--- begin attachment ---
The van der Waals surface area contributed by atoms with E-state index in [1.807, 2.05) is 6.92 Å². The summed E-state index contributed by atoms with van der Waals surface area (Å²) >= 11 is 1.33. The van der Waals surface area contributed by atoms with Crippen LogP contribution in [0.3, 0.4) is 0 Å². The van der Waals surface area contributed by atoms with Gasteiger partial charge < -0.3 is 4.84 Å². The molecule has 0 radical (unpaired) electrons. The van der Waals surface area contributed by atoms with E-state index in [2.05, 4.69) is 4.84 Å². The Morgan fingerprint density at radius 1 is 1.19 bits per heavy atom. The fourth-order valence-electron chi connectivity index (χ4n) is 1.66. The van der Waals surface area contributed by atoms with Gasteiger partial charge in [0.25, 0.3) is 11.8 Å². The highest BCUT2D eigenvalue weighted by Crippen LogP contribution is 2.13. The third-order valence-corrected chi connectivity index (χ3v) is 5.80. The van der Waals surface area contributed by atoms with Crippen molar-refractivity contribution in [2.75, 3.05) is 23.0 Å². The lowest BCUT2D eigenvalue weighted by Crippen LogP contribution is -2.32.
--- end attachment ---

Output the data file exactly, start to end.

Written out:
The van der Waals surface area contributed by atoms with E-state index in [1.807, 2.05) is 6.92 Å². The summed E-state index contributed by atoms with van der Waals surface area (Å²) >= 11 is 1.33. The van der Waals surface area contributed by atoms with Crippen LogP contribution in [0.3, 0.4) is 0 Å². The van der Waals surface area contributed by atoms with Gasteiger partial charge < -0.3 is 4.84 Å². The molecule has 0 radical (unpaired) electrons. The van der Waals surface area contributed by atoms with E-state index in [2.05, 4.69) is 4.84 Å². The Morgan fingerprint density at radius 1 is 1.19 bits per heavy atom. The fourth-order valence-electron chi connectivity index (χ4n) is 1.66. The van der Waals surface area contributed by atoms with Gasteiger partial charge in [0.25, 0.3) is 11.8 Å². The highest BCUT2D eigenvalue weighted by Crippen LogP contribution is 2.13. The third-order valence-corrected chi connectivity index (χ3v) is 5.80. The van der Waals surface area contributed by atoms with Crippen molar-refractivity contribution in [2.75, 3.05) is 23.0 Å². The lowest BCUT2D eigenvalue weighted by Crippen LogP contribution is -2.32.